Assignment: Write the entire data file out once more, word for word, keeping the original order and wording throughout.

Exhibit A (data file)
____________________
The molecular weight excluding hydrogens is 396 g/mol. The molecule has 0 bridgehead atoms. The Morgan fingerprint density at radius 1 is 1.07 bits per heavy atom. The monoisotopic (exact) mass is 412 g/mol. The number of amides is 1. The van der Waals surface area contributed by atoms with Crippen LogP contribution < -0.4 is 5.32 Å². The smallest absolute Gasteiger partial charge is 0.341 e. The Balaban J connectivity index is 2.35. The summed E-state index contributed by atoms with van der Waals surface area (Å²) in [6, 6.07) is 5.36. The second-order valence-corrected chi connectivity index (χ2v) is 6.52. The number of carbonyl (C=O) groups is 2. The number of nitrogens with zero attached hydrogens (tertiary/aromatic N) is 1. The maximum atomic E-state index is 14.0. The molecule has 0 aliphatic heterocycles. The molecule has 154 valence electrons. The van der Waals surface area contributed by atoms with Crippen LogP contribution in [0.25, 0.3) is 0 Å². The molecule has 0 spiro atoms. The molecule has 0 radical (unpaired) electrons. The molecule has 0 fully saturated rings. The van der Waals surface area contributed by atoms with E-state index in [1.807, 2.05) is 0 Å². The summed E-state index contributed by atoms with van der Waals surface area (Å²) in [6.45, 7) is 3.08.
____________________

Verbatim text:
The molecular weight excluding hydrogens is 396 g/mol. The molecule has 0 bridgehead atoms. The Morgan fingerprint density at radius 1 is 1.07 bits per heavy atom. The monoisotopic (exact) mass is 412 g/mol. The number of amides is 1. The van der Waals surface area contributed by atoms with Crippen LogP contribution < -0.4 is 5.32 Å². The smallest absolute Gasteiger partial charge is 0.341 e. The Balaban J connectivity index is 2.35. The summed E-state index contributed by atoms with van der Waals surface area (Å²) in [6, 6.07) is 5.36. The second-order valence-corrected chi connectivity index (χ2v) is 6.52. The number of carbonyl (C=O) groups is 2. The number of nitrogens with zero attached hydrogens (tertiary/aromatic N) is 1. The maximum atomic E-state index is 14.0. The molecule has 0 aliphatic heterocycles. The molecule has 154 valence electrons. The van der Waals surface area contributed by atoms with Crippen LogP contribution in [0.25, 0.3) is 0 Å². The molecule has 0 spiro atoms. The molecule has 0 radical (unpaired) electrons. The molecule has 0 fully saturated rings. The van der Waals surface area contributed by atoms with E-state index in [1.807, 2.05) is 0 Å². The summed E-state index contributed by atoms with van der Waals surface area (Å²) in [6.45, 7) is 3.08.